Dr Flora sought the guidance of Prof E Vardas, a virologist with Lancet labs. She arranged for the donation of Abbott laboratory antibody tests for all residents and staff. The outcome of all these tests has been interesting. Of the 35 residents, 32 were positive to COVID-19. Of the 40 staff, 24 were positive to COVID-19. The timelines of this outbreak show that the staff were ill well before the residents. Of the 24 positive staff only 3 needed time off work as they were ill. The rest were mildly ill or asymptomatic.

The hard work is not over. Planning the way forward is a bigger challenge. The three negative residents need to be protected at all costs. They will be joined by at least 12 new residents in due course. New residents will be tested for antibodies to COVID-19 on entering. If positive they can join the main body of residents. If not then they will be quarantined for 8 days and tested for COVID-19. The negative residents can only be nursed by positive, recovered nurses. The negative staff have to be educated in not coming into contact with negative residents. Work rosters are set so that each negative group of nurses, cleaners, kitchen staff and security is kept apart from negative residents. The logistics is quite challenging. Family visits are done by appointment only. Social distancing and sanitising is the norm. All staff wear full PPE at all times. Agency staff will no longer be employed as we have no control of their COVID-19 status. The negative staff will be monitored and tested at random or should they become ill.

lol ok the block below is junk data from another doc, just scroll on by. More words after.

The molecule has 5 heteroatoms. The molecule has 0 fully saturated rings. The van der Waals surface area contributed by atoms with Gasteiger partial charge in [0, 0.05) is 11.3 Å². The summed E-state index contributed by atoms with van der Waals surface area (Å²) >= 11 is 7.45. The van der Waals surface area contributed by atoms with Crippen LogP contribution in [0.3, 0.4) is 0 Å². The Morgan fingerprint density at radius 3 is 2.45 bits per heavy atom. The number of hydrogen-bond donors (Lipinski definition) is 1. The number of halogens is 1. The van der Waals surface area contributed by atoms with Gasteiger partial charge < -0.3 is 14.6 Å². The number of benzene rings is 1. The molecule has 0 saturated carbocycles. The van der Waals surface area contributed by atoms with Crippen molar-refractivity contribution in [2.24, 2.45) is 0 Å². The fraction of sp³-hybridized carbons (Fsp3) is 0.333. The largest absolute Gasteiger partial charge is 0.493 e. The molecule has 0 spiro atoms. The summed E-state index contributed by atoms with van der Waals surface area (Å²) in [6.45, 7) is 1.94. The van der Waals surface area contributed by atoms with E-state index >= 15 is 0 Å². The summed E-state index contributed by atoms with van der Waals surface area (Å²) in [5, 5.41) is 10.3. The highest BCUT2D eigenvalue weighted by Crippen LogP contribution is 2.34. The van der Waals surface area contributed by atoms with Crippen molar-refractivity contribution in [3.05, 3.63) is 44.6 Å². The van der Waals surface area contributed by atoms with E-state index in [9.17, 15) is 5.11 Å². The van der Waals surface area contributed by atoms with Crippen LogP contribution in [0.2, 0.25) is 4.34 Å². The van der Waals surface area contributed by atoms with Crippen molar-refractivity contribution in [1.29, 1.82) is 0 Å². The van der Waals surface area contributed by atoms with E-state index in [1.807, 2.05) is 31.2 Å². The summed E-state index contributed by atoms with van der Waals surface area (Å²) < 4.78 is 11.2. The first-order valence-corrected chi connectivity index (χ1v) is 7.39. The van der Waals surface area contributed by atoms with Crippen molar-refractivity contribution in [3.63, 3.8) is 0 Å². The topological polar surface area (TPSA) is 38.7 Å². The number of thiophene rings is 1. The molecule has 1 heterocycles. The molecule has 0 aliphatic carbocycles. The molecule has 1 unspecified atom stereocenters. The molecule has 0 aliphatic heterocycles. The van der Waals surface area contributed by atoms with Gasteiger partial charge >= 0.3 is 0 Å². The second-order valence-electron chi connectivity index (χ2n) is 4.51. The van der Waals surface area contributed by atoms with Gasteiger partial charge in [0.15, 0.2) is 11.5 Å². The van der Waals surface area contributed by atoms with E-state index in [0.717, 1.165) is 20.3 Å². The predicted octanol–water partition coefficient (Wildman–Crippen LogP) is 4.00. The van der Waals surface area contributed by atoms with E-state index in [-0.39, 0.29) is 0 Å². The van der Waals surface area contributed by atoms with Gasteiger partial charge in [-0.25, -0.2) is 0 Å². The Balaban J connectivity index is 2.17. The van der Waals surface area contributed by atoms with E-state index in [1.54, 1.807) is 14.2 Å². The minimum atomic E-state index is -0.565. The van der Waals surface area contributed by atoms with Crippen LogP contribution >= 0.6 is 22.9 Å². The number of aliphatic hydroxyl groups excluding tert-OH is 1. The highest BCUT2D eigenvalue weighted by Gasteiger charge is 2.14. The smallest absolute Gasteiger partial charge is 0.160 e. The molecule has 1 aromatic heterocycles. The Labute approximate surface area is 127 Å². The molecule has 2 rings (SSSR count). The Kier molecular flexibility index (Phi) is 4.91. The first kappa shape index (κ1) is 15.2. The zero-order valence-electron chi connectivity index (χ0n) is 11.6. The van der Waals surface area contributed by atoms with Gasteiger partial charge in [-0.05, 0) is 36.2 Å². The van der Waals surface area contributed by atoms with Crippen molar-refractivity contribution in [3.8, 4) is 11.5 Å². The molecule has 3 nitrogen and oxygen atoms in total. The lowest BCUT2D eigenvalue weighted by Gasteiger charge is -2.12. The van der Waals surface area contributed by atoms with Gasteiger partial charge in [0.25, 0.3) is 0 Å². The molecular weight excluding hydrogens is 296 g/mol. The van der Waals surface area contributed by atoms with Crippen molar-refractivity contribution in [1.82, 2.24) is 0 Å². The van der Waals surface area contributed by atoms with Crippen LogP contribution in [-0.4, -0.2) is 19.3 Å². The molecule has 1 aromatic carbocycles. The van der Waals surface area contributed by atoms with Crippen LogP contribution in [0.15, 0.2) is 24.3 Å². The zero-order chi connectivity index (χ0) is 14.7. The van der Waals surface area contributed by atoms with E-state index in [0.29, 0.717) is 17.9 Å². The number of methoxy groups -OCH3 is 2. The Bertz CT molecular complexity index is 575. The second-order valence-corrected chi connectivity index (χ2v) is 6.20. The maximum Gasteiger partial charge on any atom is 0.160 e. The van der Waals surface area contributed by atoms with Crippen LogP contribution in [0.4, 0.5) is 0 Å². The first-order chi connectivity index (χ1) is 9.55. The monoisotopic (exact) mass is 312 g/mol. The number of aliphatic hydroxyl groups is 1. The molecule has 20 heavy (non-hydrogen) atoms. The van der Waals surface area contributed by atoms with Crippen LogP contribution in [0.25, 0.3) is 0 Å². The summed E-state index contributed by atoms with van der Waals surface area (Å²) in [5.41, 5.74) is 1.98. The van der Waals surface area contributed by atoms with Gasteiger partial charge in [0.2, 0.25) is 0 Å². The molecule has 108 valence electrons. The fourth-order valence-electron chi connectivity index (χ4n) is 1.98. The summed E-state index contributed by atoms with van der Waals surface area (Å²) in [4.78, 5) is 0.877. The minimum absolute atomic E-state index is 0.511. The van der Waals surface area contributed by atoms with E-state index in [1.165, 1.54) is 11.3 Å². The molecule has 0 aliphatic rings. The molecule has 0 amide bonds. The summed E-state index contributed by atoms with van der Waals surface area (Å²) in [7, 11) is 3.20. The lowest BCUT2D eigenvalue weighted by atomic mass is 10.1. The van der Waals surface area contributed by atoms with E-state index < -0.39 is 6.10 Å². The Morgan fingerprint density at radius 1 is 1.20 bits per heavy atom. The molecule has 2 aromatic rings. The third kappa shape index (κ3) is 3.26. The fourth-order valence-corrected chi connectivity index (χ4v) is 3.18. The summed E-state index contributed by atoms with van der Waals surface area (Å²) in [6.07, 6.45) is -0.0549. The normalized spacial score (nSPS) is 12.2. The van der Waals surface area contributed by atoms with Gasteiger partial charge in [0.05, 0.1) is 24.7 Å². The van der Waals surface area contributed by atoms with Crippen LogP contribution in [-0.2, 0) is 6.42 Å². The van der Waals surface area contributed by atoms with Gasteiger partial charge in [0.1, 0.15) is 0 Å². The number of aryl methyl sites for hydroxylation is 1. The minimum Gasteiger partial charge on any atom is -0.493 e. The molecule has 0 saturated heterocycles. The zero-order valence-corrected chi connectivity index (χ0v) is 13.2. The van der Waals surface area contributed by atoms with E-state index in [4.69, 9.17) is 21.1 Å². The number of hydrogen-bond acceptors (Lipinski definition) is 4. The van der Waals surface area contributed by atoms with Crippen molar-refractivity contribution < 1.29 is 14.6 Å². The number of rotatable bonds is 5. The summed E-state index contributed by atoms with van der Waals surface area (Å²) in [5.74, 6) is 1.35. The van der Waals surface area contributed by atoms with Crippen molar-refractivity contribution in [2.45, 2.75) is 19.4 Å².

The entry of COVID-19 into the home undoubtedly came from the staff. As they are a younger group, they were not symptomatic or were mildly symptomatic and unaware of its presence. The virus entered despite meticulous daily temperature measuring which is clearly of no value and a waste of manpower. Knowing the antibody status of everyone in the home has been of great help as it allows us to plan the movement of staff amongst the residents as well as to educate them on their role in keeping the residents safe. Controlling the movement of residents within the home is not possible as a number of them suffer from dementia and are unable to reason. We are aware that the antibody protection from reinfection may only last until next year, but by then we will have more science on immunity and we will be closer to a vaccine which will hopefully mean the end of this awful period in our lives .

Our heartfelt condolences to all who have lost parents, grandparents of family in this time. Our immense thanks to all organisations and individuals in the Greek Community who opened their hearts to the Greek Old Age Home and for the many prayers and words of support that carried the home, its residents and its committee through this time. We continue with our work to keep our seniors safe and hope that they will be secure through the next wave of COVID-19.

Chris Moschides, Flora Kontogeorgis, Angela Hajimarkos
 

Y2K

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I don't care at this point, people are only wearing masks because they're being told to do so, yesterday I saw two females walk into KFC and use the cap of their hoodie as a mask 🤦‍♂️ I spoke to the manager and he asked if I am racist. Like what the actual fuck.
 

LD50

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Mar 15, 2020
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This virus is not doing enough imo.
In fact, the world has been taking this bad excuse for a virus WAY too serious, while destroying the livelihoods of so many. Economic and social damage one cant possibly measure.
Not sure of I want to say fuck this virus or fuck governments
 

sand_man

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I don't care at this point, people are only wearing masks because they're being told to do so, yesterday I saw two females walk into KFC and use the cap of their hoodie as a mask 🤦‍♂️ I spoke to the manager and he asked if I am racist. Like what the actual fuck.
Well are you??!!! Hey??!! Hey?!! HEY?!! :LOL: